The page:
Good job! Your resume has worked its way to the next stage of the job interview process.
There are several different types of interviews that all serve the purpose of evaluating your skills, knowledge, experience, education and personality to determine if you're a fit for the company.
This traditional job interview approach is still the most popular to this day. The interviewer is usually a hiring officer, a department supervisor or another executive who may be in a recommendatory position to the person with the final say in the hiring process.
If the interviewer is a member of the HR department, you may also expect to be evaluated for other possible openings in the organization --- as finding the best fit within an organization is a usual HR function.
If we're speaking smaller companies, you may expect a quicker response time from the period you've sent in your resume to the time you get an invitation for a job interview.
These one-on-one sessions last anywhere between 30 minutes to an hour and may even be followed up by a second interview, in some cases coming immediately after the first one.
A "final" one-on-one interview with an HR (especially after a series of interviews with other members of the organization), usually augurs well for candidates, as it signals the last step and usually includes receiving an offer. You may expect the interview to include being formally extend you an offer. If this is the case, then it is highly recommended you come with a list of your questions so you cover all your concerns about salary, benefits, vacation and other company policies, etc.
Read our Basic Job Interview Guide here.
With some companies, you may go through several levels of interviews, with 3 people coming one after another on same day or over a span of several weeks. The larger the company the more interviews you can expect and it can be a combination of one-on-one and panel interviews. Small and private companies might only take as little as one interview.
A panel interview involves being interviewed by several people at one time whether live, via Skype or via a conference call.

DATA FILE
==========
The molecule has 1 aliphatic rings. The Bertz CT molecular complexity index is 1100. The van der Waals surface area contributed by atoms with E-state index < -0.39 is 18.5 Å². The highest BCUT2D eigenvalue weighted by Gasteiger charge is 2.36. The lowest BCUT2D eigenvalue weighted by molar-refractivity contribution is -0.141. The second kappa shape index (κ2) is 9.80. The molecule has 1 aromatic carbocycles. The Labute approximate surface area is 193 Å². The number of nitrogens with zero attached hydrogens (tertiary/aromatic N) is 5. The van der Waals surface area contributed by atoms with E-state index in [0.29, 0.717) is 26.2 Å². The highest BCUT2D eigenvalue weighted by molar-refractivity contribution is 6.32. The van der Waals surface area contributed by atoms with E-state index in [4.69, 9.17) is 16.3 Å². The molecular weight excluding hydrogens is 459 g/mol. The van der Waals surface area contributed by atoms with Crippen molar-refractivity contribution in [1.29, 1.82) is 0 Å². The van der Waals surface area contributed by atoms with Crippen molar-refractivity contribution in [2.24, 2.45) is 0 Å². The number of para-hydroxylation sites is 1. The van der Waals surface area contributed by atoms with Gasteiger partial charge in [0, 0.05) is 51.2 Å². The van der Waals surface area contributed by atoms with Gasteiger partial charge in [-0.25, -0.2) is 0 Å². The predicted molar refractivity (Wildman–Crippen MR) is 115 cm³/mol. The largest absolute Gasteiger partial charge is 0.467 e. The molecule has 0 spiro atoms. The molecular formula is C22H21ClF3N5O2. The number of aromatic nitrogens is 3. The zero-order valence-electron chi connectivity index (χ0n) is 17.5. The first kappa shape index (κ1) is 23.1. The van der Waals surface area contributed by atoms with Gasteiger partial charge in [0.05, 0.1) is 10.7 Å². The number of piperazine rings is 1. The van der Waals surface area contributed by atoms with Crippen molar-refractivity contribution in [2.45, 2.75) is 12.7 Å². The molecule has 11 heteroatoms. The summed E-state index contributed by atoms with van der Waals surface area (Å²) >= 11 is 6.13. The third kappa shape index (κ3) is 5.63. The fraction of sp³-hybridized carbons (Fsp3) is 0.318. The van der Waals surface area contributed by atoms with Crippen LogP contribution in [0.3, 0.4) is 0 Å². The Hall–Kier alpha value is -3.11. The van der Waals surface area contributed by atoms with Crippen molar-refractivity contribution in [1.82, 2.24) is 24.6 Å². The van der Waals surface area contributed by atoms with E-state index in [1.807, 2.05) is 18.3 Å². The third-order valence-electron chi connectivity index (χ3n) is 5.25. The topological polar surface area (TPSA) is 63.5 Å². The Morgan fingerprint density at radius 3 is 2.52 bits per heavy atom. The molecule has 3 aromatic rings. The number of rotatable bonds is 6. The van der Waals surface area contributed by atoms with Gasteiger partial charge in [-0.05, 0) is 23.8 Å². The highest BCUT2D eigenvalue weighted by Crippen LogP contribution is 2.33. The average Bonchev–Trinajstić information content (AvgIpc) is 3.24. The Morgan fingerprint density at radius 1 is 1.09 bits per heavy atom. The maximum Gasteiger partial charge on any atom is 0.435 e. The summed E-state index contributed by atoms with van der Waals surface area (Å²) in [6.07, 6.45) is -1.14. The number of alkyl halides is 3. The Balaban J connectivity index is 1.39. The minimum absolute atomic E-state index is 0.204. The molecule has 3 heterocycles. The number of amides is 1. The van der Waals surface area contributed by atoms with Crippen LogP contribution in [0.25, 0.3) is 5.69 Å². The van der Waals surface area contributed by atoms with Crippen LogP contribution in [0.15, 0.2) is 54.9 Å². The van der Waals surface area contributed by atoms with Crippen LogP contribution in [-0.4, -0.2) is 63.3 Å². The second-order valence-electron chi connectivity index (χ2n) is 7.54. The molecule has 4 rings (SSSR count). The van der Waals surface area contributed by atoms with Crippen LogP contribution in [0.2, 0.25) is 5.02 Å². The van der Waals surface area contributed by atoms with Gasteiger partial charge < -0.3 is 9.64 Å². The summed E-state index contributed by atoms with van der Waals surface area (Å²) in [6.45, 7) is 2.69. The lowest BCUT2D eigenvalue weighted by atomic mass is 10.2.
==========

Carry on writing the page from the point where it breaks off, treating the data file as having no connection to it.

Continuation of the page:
This is a popular option when there is a need to fast track the hiring process or when there are various levels of management involved in determining whether a candidate is a fit for a job opening. In these cases, a company wants to get as much of the decision makers to weigh in before selecting a new member of their team.
Sometimes, the process is used to speed up the hiring process, rather than doing subsequent interviews with. Another reason is that the company values team work in all areas, including the hiring process.
In some cases, panel interviews are considered to be an effective way to determine how well the candidate can take on stressful situations and how the candidate interacts with a diverse range of individuals.
Read more on Panel Interview Tips here.
Case interviews are similar to entrance exams, with the interviewer presenting possible problem or dilemma a company may face in order to assess the skills and abilities of a candidate. The case can be presented orally or on paper and the cases you are to work on may be real examples or created for purposes of your assessment.
Here are ways through which a case interview may be presented to you:
- Open-ended case â€“ a less formal approach wherein the interviewer gives you a brief background of a case. On the basis on the information provided, you will be asked to form your own assumptions to solve the case presented.
- Structured case - the interviewer gives you information, and then proceeds to guide you through the problem-solving process. You may be given time to prepare a brief analysis, presenting it at an appointed time given by your interviewer.
You and the interviewer set up a mutually agreeable time. If the employer is calling you, you'll need to select a location and give the interviewer the phone number. If at all possible, use a landline for the phone interview instead of a cell phone.
You might find yourself on a conference call or on a speaker phone, if more than one interviewer is involved.
The weight given a video or Skype interview is the same as an in-person interview. Your answers will be considered and selection decisions made in the same fashion. In fact, given that the interview can be reviewed, it can be even more important than a typical first-round phone or screening interview.
Skype and video interviews are similar to phone interviews but always remember that your face, and whatever is behind you, will be visible. Some companies may arrange a video conference through a recruiter's office or an organization that provides such services. So, plan your interview as you would any other job interview.